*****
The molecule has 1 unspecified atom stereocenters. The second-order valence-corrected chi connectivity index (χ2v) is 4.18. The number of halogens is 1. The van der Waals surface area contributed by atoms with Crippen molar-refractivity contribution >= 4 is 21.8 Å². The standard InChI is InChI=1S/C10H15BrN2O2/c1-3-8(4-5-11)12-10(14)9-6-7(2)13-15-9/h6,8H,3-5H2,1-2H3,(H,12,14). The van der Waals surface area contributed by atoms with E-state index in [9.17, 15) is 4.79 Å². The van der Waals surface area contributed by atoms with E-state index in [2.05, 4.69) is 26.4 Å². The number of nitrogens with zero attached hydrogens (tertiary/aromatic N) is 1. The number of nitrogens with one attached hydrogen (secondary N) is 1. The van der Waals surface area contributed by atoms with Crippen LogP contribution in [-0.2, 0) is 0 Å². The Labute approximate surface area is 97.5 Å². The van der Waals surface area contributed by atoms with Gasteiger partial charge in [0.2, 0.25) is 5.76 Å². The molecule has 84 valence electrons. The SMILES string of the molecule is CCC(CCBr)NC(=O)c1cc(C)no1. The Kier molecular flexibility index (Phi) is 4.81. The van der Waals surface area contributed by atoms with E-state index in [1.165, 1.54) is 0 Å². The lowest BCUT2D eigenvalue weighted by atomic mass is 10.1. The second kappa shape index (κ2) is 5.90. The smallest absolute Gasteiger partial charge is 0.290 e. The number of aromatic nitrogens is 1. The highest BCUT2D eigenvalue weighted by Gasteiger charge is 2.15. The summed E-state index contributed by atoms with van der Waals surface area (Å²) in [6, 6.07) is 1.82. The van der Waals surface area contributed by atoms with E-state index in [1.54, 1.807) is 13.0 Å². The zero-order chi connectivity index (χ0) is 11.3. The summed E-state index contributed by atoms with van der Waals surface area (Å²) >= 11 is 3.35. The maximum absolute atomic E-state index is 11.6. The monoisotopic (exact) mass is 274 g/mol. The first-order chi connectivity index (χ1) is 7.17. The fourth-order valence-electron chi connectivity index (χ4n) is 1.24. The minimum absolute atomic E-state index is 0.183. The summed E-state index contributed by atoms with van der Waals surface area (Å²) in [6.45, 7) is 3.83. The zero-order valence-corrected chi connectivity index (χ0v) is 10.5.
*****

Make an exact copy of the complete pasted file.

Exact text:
The molecule has 1 unspecified atom stereocenters. The second-order valence-corrected chi connectivity index (χ2v) is 4.18. The number of halogens is 1. The van der Waals surface area contributed by atoms with Crippen molar-refractivity contribution >= 4 is 21.8 Å². The standard InChI is InChI=1S/C10H15BrN2O2/c1-3-8(4-5-11)12-10(14)9-6-7(2)13-15-9/h6,8H,3-5H2,1-2H3,(H,12,14). The van der Waals surface area contributed by atoms with E-state index in [9.17, 15) is 4.79 Å². The van der Waals surface area contributed by atoms with E-state index in [2.05, 4.69) is 26.4 Å². The number of nitrogens with zero attached hydrogens (tertiary/aromatic N) is 1. The number of nitrogens with one attached hydrogen (secondary N) is 1. The van der Waals surface area contributed by atoms with Crippen LogP contribution in [-0.2, 0) is 0 Å². The Labute approximate surface area is 97.5 Å². The van der Waals surface area contributed by atoms with Gasteiger partial charge in [0.2, 0.25) is 5.76 Å². The molecule has 84 valence electrons. The SMILES string of the molecule is CCC(CCBr)NC(=O)c1cc(C)no1. The Kier molecular flexibility index (Phi) is 4.81. The van der Waals surface area contributed by atoms with E-state index in [1.165, 1.54) is 0 Å². The lowest BCUT2D eigenvalue weighted by atomic mass is 10.1. The second kappa shape index (κ2) is 5.90. The smallest absolute Gasteiger partial charge is 0.290 e. The number of aromatic nitrogens is 1. The highest BCUT2D eigenvalue weighted by Gasteiger charge is 2.15. The summed E-state index contributed by atoms with van der Waals surface area (Å²) in [6, 6.07) is 1.82. The van der Waals surface area contributed by atoms with E-state index in [1.54, 1.807) is 13.0 Å². The zero-order chi connectivity index (χ0) is 11.3. The summed E-state index contributed by atoms with van der Waals surface area (Å²) >= 11 is 3.35. The maximum absolute atomic E-state index is 11.6. The monoisotopic (exact) mass is 274 g/mol. The first-order chi connectivity index (χ1) is 7.17. The fourth-order valence-electron chi connectivity index (χ4n) is 1.24. The minimum absolute atomic E-state index is 0.183. The summed E-state index contributed by atoms with van der Waals surface area (Å²) in [6.45, 7) is 3.83. The zero-order valence-corrected chi connectivity index (χ0v) is 10.5.